There were significant differences in the baseline characteristics of outpatient versus inpatient populations. The mean age was significantly higher in the inpatient group (53.5 vs 49.3 years, p < 0.001). There was a significantly higher proportion of males (49.3% vs 46.1%, p = 0.04) and lower proportion of Caucasians (86.9% vs 88.7%, p = 0.03) in the inpatient group. The inpatient ACDF group had significantly higher comorbidities as compared with the outpatient group (diabetes, smoking status, functionally dependent, chronic obstructive pulmonary disease [COPD], hypertension [HTN], and American Society of Anesthesiologists [ASA] grade; p < 0.05) (Table 1).

TABLE 1.

Comparison of demographic characteristics and comorbidities in outpatient versus inpatient ACDF cohorts from the NSQIP database*

VariableUnmatchedMatchedp Value
Outpatient (n = 1168)Inpatient (n = 6120)Outpatient (n = 792)Inpatient (n = 650)UnadjustedPropensity Matched
Mean age ± SD, yrs49.3 ± 10.153.5 ± 11.749.2 ± 10.149.5 ± 11.0<0.0010.61
Male46.149.345.143.70.040.60
Race88.786.987.586.30.030.73
DM11.213.611.610.60.020.55
Smoker35.432.236.435.20.040.66
Dyspnea5.66.16.36.00.470.80
Dependent FS1.03.30.80.9<0.0010.63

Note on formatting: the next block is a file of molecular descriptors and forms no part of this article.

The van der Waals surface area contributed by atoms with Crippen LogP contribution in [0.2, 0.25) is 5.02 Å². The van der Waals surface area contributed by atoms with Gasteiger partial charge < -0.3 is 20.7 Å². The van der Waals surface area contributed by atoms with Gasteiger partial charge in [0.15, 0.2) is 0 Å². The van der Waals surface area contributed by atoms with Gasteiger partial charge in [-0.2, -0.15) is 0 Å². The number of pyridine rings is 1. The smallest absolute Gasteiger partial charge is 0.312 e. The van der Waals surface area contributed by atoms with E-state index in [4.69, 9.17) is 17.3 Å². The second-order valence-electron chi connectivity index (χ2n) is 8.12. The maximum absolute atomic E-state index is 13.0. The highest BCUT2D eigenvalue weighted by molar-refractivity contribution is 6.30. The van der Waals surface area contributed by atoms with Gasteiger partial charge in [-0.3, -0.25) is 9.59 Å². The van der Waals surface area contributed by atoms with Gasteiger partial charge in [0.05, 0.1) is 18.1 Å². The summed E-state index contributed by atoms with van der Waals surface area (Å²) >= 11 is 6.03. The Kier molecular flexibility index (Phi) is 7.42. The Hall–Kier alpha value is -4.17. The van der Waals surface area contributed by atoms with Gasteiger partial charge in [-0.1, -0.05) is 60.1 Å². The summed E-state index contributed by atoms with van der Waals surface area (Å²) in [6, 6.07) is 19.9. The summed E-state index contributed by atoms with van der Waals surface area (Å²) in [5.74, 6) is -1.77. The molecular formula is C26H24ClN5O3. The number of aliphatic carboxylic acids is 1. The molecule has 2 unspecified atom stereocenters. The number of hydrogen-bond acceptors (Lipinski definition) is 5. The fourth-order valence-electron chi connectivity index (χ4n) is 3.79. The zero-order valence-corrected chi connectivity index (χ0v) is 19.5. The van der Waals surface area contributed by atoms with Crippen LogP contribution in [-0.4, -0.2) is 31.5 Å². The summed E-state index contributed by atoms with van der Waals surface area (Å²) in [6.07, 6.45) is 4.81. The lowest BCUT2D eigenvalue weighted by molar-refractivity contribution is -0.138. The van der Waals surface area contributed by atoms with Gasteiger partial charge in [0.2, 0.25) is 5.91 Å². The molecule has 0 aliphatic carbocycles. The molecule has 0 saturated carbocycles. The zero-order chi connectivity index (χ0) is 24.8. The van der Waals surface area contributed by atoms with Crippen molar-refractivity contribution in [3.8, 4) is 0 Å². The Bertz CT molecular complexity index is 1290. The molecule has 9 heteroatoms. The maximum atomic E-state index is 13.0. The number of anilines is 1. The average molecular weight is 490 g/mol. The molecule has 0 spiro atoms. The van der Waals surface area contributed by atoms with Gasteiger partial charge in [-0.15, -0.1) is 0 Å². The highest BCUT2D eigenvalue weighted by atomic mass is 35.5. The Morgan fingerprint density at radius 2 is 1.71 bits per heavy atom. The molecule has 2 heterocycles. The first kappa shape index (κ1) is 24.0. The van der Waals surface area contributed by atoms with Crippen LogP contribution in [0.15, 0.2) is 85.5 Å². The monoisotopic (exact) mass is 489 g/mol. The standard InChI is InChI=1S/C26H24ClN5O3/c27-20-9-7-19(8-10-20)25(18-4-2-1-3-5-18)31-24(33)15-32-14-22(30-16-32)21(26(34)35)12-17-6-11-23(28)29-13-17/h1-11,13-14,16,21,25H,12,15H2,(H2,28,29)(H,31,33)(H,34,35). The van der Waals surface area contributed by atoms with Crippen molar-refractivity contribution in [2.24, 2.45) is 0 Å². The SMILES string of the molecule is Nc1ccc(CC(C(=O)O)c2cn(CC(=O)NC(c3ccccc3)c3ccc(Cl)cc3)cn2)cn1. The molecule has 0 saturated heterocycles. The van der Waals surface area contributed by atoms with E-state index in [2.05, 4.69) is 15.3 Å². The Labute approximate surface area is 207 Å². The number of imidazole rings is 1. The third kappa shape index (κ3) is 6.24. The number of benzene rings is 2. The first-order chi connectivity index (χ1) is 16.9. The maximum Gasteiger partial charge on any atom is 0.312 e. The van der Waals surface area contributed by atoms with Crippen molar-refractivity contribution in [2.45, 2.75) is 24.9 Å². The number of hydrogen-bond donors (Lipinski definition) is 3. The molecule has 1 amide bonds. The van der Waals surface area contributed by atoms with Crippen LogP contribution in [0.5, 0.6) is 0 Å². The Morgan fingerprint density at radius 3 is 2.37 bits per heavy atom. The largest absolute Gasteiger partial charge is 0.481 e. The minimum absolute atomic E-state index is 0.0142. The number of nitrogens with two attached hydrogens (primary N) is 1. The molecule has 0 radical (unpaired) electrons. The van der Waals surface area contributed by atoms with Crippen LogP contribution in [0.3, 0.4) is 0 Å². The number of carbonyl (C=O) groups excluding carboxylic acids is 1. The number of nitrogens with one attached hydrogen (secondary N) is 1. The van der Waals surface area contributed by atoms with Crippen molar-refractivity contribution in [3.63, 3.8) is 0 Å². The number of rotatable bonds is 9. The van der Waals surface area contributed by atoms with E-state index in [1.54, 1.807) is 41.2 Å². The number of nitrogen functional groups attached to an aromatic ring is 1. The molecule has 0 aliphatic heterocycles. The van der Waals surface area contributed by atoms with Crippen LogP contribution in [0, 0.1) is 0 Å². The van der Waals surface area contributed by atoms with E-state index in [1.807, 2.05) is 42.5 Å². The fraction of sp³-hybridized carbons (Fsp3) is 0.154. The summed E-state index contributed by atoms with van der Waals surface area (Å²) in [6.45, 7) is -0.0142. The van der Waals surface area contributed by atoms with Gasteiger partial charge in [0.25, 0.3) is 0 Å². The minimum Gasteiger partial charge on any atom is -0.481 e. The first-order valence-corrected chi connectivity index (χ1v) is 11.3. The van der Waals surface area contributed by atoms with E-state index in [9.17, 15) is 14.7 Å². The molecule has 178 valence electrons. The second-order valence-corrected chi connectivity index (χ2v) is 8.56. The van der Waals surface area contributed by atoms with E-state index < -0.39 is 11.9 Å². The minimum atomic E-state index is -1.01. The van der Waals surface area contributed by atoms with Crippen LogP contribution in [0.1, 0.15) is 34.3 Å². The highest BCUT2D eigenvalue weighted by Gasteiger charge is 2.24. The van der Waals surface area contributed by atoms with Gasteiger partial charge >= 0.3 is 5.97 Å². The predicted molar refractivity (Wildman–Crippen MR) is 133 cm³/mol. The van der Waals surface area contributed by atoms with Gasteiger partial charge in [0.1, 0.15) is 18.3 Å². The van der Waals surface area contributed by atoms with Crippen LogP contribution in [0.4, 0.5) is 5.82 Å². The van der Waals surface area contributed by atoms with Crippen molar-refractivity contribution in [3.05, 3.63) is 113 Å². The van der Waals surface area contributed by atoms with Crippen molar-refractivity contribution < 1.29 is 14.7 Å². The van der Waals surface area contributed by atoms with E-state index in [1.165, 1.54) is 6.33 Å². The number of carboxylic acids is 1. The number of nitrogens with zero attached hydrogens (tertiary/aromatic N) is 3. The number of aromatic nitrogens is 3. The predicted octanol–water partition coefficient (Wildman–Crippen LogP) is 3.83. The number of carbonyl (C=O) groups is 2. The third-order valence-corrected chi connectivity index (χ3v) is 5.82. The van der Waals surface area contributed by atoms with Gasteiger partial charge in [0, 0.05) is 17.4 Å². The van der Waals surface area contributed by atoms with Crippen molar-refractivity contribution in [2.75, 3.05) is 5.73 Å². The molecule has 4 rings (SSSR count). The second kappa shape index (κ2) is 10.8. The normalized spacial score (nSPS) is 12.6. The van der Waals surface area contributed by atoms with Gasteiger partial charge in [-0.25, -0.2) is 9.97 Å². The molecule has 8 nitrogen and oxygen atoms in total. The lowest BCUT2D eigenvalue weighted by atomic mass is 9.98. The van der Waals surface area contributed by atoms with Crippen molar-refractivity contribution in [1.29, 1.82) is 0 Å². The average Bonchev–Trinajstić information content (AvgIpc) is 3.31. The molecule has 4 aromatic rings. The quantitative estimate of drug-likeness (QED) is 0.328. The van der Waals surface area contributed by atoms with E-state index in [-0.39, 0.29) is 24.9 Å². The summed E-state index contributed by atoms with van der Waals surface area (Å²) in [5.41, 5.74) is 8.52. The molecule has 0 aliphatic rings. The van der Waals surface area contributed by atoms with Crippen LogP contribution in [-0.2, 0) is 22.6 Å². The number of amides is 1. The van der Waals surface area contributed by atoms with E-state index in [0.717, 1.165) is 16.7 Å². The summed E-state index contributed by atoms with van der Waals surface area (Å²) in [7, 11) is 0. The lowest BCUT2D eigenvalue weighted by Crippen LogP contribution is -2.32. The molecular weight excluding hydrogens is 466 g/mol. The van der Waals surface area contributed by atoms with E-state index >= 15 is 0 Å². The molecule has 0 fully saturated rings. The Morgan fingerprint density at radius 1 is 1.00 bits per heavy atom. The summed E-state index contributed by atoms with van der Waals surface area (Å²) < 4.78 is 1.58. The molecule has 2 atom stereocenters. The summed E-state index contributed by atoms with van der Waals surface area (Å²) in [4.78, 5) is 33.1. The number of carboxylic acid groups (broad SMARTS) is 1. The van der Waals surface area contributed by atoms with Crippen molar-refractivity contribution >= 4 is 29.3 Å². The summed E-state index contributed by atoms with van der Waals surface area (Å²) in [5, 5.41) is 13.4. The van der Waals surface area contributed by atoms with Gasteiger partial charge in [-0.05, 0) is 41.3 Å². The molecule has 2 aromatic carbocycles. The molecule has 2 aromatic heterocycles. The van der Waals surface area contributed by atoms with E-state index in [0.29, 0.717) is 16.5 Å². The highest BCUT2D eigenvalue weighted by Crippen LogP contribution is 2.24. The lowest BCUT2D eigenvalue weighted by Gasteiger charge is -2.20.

COPD2.53.72.03.10.040.20
HTN36.043.837.140.8<0.0010.16
CAD3.64.34.53.70.260.42
CVA1.72.31.72.40.340.32
Mean BMI ± SD, kg/m229.8 ± 6.329.7 ± 6.530.1 ± 6.529.6 ± 6.50.670.15
Steroid use2.82.93.02.80.900.77
Bleeding disorder0.771.41.00.80.100.63
Mean no. of levels ± SD1.25 ± 0.471.29 ± 0.541.21 ± 0.451.23 ± 0.490.020.57
Wound classification0.501.00.500.610.110.78
ASA Grade<0.0010.34
 19.24.68.67.8
 262.356.462.459.4
 327.136.627.531.7
 41.32.41.51.1

BMI = body mass index; CAD = coronary artery disease; CVA = cerebrovascular accident; DM = diabetes mellitus; FS = functional status.

Values are percent of patients unless otherwise indicated. Bold type indicates statistical significance.

White versus other races.

Dirty versus clean.

Perioperative Quality

The median number of levels for ACDF was similar in the inpatient and outpatient groups (1 vs 1). Unadjusted rates of major morbidity (0.94% vs 4.5%, p < 0.001) and return to the OR within 30 days (0.3% vs 2.0%, p < 0.001) were significantly lower for outpatient versus inpatient ACDF (Table 2). None of the patients in the outpatient cohort were transferred to the inpatient setting immediately after surgery.

TABLE 2.

Comparison of surgical safety and morbidity in outpatient and inpatient ACDF*

VariableUnmatchedMatchedp ValueOdds Ratio (95% CI)
Outpatient (n = 1168)Inpatient (n = 6120)Outpatient (n = 792)Inpatient (n = 650)UnadjustedPropensity MatchedMultivariate
Major morbidity0.94.51.43.1<0.0010.030.030.42 (0.19-0.92)
Return to OR0.32.00.341.4<0.0010.040.040.20 (0.04-0.94)